corruption (whole novel), stolid (1), singed (2), pedestrian (7), subconscious (8), refracted (8), pulverized (11), olfactory (22), muzzle (23), antisocial (26), transcription (27), proclivities (30), objectivity (33), odious (33), condemnation (37), jargon (39), stagnant (41), cacophony (42), mass (51), melancholy (53), censorship (55), dictum (55), exploitation (55), censor (56), breach (56), titillation (56), tactile (58), torrent (59), sieve (67), subside (68), philosophies (73), toil (75), diverted (77), profusion (79), insidious (82), cowardice (86), contemptible (87), subaudible (92), honed (100), distilled (100), reckoning (102), discourse (104), rigidity (108), perpetual (109), anesthetized (114), phosphorescent (119), dilate (127), cadence (140), rarity (141), avenged (142), incriminate (145), bombardment/bombardier (151)
minstrel man (2), centrifuge (42), praying mantis (45), water under the bridge (48), pratfall (53), Little Black Sambo (57), Uncle Tom’s Cabin (57), flue (57), Caesar (82), Praetorian Guard (82), Vesuvius (89), cesarean section (92) , holier-than-thou (108), valise (129), séance (131), status quo (150), Ecclesiastes and Revelation (144 & 153), phoenix (156)
Students will need to fully understand what censorship is and that it has many forms. Students will also learn about the concept of a utopia and a dystopia and the genre of science fiction.
“I Am Very Real”
Analyze Vonnegut’s message on censorship.
Fahrenheit 451 pp. 1 – 7
Explain how Bradbury uses figurative language to characterize the fireman, Montag, the fire, and Clarisse.
Synthesize information from the chapter to infer the central conflict of the novel.
Fahrenheit 451 pp. 8 – 18
Identify the main values of the society and justify selections using Vonnegut’s descriptions in this section of text.
Fahrenheit 451 pp. 19 – 28
Explain what the Hound represents.
Infer the values of this society based on Clarisse’s description of her school day.
Take and defend a stand on whether freedom or order is more important according to Locke.
Fahrenheit 451 pp. 33 – 38
Explain Bradbury’s use of figurative language to reveal conflict.
Analyze the impact that the events of this scene have on Montag.
Fahrenheit 451 pp. 38 – 45
Analyze and interpret Bradbury’s use of structure.
Fahrenheit 451 pp. 45 – 55
Analyze Beatty’s lecture, identifying the three reasons he gives for the government turning to censorship.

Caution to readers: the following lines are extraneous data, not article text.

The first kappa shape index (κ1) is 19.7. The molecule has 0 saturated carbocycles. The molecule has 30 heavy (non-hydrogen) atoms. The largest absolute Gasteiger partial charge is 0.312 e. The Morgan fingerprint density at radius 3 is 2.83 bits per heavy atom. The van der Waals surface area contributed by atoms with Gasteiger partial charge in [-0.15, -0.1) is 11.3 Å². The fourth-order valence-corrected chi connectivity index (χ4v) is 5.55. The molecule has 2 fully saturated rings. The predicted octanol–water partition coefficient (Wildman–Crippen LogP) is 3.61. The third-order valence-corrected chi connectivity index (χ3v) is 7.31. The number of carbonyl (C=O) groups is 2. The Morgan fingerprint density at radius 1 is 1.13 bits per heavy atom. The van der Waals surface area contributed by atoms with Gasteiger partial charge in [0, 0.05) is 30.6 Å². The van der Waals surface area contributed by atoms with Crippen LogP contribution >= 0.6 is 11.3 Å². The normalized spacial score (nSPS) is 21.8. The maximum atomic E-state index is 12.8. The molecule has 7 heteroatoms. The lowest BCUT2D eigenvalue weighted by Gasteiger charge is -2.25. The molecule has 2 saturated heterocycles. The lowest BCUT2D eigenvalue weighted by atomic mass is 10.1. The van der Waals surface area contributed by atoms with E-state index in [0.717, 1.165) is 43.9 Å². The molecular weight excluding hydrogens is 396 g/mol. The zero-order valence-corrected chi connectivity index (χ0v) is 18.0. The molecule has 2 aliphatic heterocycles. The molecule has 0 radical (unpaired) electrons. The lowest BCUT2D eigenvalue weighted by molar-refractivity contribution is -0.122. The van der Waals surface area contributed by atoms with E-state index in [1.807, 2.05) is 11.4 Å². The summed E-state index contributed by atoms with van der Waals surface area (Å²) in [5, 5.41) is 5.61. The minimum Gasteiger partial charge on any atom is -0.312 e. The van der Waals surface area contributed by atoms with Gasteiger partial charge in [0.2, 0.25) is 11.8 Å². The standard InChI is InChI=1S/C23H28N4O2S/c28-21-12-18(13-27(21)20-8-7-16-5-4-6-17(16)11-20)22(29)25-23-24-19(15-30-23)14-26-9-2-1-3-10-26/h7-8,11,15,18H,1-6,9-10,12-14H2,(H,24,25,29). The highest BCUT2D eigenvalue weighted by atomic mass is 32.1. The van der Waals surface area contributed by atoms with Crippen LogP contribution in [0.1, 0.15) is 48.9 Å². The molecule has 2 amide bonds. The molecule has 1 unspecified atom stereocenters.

Fahrenheit 451 pp. 55 – 59
Complete analysis of Beatty’s speech.
Fahrenheit 451 pp. 60 – 65
“Watch Out: Cellphones Can Be Addictive”
Analyze how Bradbury develops Montag’s internal conflict.
“Human or Machine? A.I. Experts Reportedly Pass the "Turing Test"”
Formulate and defend a position on the benefits and detriments of technology.
Fahrenheit 451 pp. 71 – 81
Analyze and explain the significance of the title “The Sieve and the Sand” based on the Denham’s Dentifrice scene.
Identify which three things are missing from society according to Faber and explain their importance.
Fahrenheit 451 pp. 81 – 88
Identify and evaluate Montag and Faber’s plan.
Fahrenheit 451 pp. 88 – 96
Explain what is revealed about society through the words of the women at Mildred’s party and describe their reaction to Montag’s poem.
Analyze the excerpt from the poem "Dover Beach" that is included on p. 96 and explain how it connects to events in Farenheit 451.
Fahrenheit 451 pp. 96 – 106
Analyze and interpret the significance of the irony of the end of section 2 of the novel.
Fahrenheit 451 pp. 107 – 119
Evaluate Montag as an anti-hero.
Fahrenheit 451 pp. 119 – 133
Explain how Bradbury creates suspense through his use of structure.
Fahrenheit 451 pp. 133 – 158
Characterize the men by the fire.
Analyze the symbolism of both the river and the phoenix.
Fahrenheit 451 pp. 138 – 158
Analyze the symbolism of the river and the phoenix.
Explain how Barack Obama persuades his audience in the opening of his 2008 “A More Perfect Union” speech. Use evidence and examples from the speech to support your analysis.
An effective rhetorical analysis:
Analyze how Senator Murkowski uses structure to persuade the audience in her 2013 speech “We Need New Ways to Fund Our National Parks.”
An effective rhetorical analysis:
Reread the speech given by Captain Beatty on pp. 51–59 of Fahrenheit 451. Write a well-developed essay in which you analyze the persuasive techniques used by Captain Beatty to convey his attitude toward society and convince Montag of his position.
An effective rhetorical analysis:
In his letter “I Am Very Real,” author Kurt Vonnegut writes, “If you are an American, you must allow all ideas to circulate freely in your community, not merely your own.”
Consider the value that Vonnegut places on the free circulation of all ideas. Then write an essay in which you develop your own position on censorship and the free circulation of ideas. Use appropriate, specific evidence to illustrate and develop your position.
An effective argument essay: